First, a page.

However, in order to get the regulation adopted the Parliament looked for a solution and made quite a leap towards the Council’s position and accepted a specific footnote on Gibraltar. We proposed a number of compromise proposals, using a reference from the Protocol on Gibraltar attached to the Withdrawal Agreement between the EU and the UK or from other hard Brexit related contingency regulations.
The Romanian Presidency, representing the Council, arrived at each trilogue and simply said ‘We have no mandate to change the Council’s position’. We had five frustrating trilogue meetings, where we were met with a brick wall from the Council. The Commission, unusually, did not advocate its original clear text and changed the representatives it sent to the meetings several times.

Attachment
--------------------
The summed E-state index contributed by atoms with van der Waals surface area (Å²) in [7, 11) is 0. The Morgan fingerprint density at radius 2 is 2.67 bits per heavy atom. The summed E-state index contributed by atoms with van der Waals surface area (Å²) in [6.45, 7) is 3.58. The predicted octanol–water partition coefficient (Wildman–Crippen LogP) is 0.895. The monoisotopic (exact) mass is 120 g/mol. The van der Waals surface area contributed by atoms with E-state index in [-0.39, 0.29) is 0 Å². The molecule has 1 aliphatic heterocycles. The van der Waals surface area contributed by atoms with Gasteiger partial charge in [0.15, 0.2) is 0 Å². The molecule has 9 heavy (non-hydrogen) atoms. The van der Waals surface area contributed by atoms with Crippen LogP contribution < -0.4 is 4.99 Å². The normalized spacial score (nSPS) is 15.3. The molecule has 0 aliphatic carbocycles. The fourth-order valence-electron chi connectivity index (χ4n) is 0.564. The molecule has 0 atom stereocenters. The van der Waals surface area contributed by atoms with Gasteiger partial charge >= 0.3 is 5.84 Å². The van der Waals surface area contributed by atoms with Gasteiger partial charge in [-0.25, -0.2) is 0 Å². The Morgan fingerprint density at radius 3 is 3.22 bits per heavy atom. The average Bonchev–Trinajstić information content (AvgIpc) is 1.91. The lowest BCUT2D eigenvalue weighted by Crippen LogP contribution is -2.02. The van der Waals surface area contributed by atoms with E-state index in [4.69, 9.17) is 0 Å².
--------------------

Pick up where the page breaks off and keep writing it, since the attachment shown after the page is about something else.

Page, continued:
From some sources who were privy to the Council discussions, I learned that the Parliament’s compromise proposals were barely discussed by member states between each round of talks. The Presidency was said to be weak and member states preferred to turn a blind eye to the situation in a strange form of “solidarity” with the Spanish demand.
After heavy lobbying by Spain, the situation escalated internally in the European Parliament. The Parliament’s largest political group, the centre right EPP, lobbied the other political groups and was able to achieve majority support of the leaders of the political groups. Subsequently, group representatives to the lead committee removed Claude Moraes as chief negotiator on April Fool’s day, citing his British nationality as a reason for a conflict of interests.
In the evening of that day, the 6th inter-institutional negotiation meeting was convened for the next morning.
A new Parliament chief negotiator from Bulgaria tried to discuss a new compromise text agreed by Parliament’s negotiators team to the Council but was rebuffed by the Romanian Presidency with the same mantra: ‘We have no mandate from the Council to change our position’.